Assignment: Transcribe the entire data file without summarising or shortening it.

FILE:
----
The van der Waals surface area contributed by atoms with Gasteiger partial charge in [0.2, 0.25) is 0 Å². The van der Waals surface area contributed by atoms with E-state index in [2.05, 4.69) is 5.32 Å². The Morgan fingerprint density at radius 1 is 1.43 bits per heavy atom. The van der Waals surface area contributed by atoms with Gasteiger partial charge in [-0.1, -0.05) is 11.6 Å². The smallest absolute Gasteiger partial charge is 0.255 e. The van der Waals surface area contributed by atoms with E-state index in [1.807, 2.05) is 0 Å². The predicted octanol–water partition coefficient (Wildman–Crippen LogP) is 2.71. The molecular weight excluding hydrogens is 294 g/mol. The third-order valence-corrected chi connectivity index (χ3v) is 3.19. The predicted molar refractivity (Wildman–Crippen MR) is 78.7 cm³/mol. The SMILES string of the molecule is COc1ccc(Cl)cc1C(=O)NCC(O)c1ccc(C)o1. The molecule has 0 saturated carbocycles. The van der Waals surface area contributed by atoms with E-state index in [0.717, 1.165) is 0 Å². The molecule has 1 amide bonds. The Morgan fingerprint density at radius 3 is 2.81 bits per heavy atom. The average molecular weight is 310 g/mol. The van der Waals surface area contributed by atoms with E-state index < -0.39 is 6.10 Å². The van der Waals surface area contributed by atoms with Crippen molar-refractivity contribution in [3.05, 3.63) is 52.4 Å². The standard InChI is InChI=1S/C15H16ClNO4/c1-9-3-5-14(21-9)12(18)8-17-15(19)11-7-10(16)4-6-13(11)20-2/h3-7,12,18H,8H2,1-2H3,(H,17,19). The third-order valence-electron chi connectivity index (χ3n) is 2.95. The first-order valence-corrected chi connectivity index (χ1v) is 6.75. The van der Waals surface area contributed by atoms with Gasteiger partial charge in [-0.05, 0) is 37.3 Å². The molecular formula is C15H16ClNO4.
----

The van der Waals surface area contributed by atoms with Gasteiger partial charge in [0.2, 0.25) is 0 Å². The van der Waals surface area contributed by atoms with E-state index in [2.05, 4.69) is 5.32 Å². The Morgan fingerprint density at radius 1 is 1.43 bits per heavy atom. The van der Waals surface area contributed by atoms with Gasteiger partial charge in [-0.1, -0.05) is 11.6 Å². The smallest absolute Gasteiger partial charge is 0.255 e. The van der Waals surface area contributed by atoms with E-state index in [1.807, 2.05) is 0 Å². The predicted octanol–water partition coefficient (Wildman–Crippen LogP) is 2.71. The molecular weight excluding hydrogens is 294 g/mol. The third-order valence-corrected chi connectivity index (χ3v) is 3.19. The predicted molar refractivity (Wildman–Crippen MR) is 78.7 cm³/mol. The SMILES string of the molecule is COc1ccc(Cl)cc1C(=O)NCC(O)c1ccc(C)o1. The molecule has 0 saturated carbocycles. The van der Waals surface area contributed by atoms with E-state index in [0.717, 1.165) is 0 Å². The molecule has 1 amide bonds. The Morgan fingerprint density at radius 3 is 2.81 bits per heavy atom. The average molecular weight is 310 g/mol. The van der Waals surface area contributed by atoms with E-state index < -0.39 is 6.10 Å². The van der Waals surface area contributed by atoms with Crippen molar-refractivity contribution in [3.05, 3.63) is 52.4 Å². The standard InChI is InChI=1S/C15H16ClNO4/c1-9-3-5-14(21-9)12(18)8-17-15(19)11-7-10(16)4-6-13(11)20-2/h3-7,12,18H,8H2,1-2H3,(H,17,19). The third-order valence-electron chi connectivity index (χ3n) is 2.95. The first-order valence-corrected chi connectivity index (χ1v) is 6.75. The van der Waals surface area contributed by atoms with Gasteiger partial charge in [-0.05, 0) is 37.3 Å². The molecular formula is C15H16ClNO4.